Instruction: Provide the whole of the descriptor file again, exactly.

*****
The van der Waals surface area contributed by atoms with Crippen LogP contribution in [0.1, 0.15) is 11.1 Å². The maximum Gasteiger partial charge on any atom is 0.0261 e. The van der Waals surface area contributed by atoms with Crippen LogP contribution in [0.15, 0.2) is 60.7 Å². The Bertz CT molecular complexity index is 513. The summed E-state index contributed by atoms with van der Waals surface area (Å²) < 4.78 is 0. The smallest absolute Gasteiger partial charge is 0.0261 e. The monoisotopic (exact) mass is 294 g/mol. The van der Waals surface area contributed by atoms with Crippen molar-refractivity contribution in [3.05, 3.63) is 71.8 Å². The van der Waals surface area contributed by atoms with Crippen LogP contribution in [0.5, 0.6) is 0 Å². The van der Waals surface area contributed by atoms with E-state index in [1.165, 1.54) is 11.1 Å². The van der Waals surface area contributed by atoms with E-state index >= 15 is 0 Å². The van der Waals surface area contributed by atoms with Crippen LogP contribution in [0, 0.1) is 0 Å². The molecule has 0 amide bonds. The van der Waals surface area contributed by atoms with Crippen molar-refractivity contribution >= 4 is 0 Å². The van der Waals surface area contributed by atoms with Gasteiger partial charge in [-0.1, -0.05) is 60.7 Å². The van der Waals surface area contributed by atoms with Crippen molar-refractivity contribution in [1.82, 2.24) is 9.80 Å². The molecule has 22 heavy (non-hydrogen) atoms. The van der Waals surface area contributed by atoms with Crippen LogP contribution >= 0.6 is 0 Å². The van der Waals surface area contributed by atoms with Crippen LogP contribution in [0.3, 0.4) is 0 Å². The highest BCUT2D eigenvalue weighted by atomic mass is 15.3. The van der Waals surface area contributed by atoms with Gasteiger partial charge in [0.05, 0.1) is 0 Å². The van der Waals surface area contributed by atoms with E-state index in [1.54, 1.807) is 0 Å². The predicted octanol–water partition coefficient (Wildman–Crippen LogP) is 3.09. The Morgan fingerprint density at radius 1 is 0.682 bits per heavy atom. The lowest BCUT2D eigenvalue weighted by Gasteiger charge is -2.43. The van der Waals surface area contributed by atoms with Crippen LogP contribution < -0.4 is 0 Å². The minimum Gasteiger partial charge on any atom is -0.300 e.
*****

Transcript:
The van der Waals surface area contributed by atoms with Crippen LogP contribution in [0.1, 0.15) is 11.1 Å². The maximum Gasteiger partial charge on any atom is 0.0261 e. The van der Waals surface area contributed by atoms with Crippen LogP contribution in [0.15, 0.2) is 60.7 Å². The Bertz CT molecular complexity index is 513. The summed E-state index contributed by atoms with van der Waals surface area (Å²) < 4.78 is 0. The smallest absolute Gasteiger partial charge is 0.0261 e. The monoisotopic (exact) mass is 294 g/mol. The van der Waals surface area contributed by atoms with Crippen molar-refractivity contribution in [3.05, 3.63) is 71.8 Å². The van der Waals surface area contributed by atoms with Crippen LogP contribution in [0.5, 0.6) is 0 Å². The van der Waals surface area contributed by atoms with E-state index in [1.165, 1.54) is 11.1 Å². The van der Waals surface area contributed by atoms with E-state index >= 15 is 0 Å². The van der Waals surface area contributed by atoms with Crippen LogP contribution in [0, 0.1) is 0 Å². The molecule has 0 amide bonds. The van der Waals surface area contributed by atoms with Crippen molar-refractivity contribution >= 4 is 0 Å². The van der Waals surface area contributed by atoms with Gasteiger partial charge in [-0.1, -0.05) is 60.7 Å². The van der Waals surface area contributed by atoms with Crippen molar-refractivity contribution in [1.82, 2.24) is 9.80 Å². The molecule has 22 heavy (non-hydrogen) atoms. The van der Waals surface area contributed by atoms with Crippen LogP contribution >= 0.6 is 0 Å². The van der Waals surface area contributed by atoms with Crippen LogP contribution in [0.3, 0.4) is 0 Å². The highest BCUT2D eigenvalue weighted by atomic mass is 15.3. The van der Waals surface area contributed by atoms with Gasteiger partial charge in [0.05, 0.1) is 0 Å². The van der Waals surface area contributed by atoms with E-state index in [1.54, 1.807) is 0 Å². The predicted octanol–water partition coefficient (Wildman–Crippen LogP) is 3.09. The Morgan fingerprint density at radius 1 is 0.682 bits per heavy atom. The lowest BCUT2D eigenvalue weighted by Gasteiger charge is -2.43. The van der Waals surface area contributed by atoms with Crippen LogP contribution < -0.4 is 0 Å². The minimum Gasteiger partial charge on any atom is -0.300 e.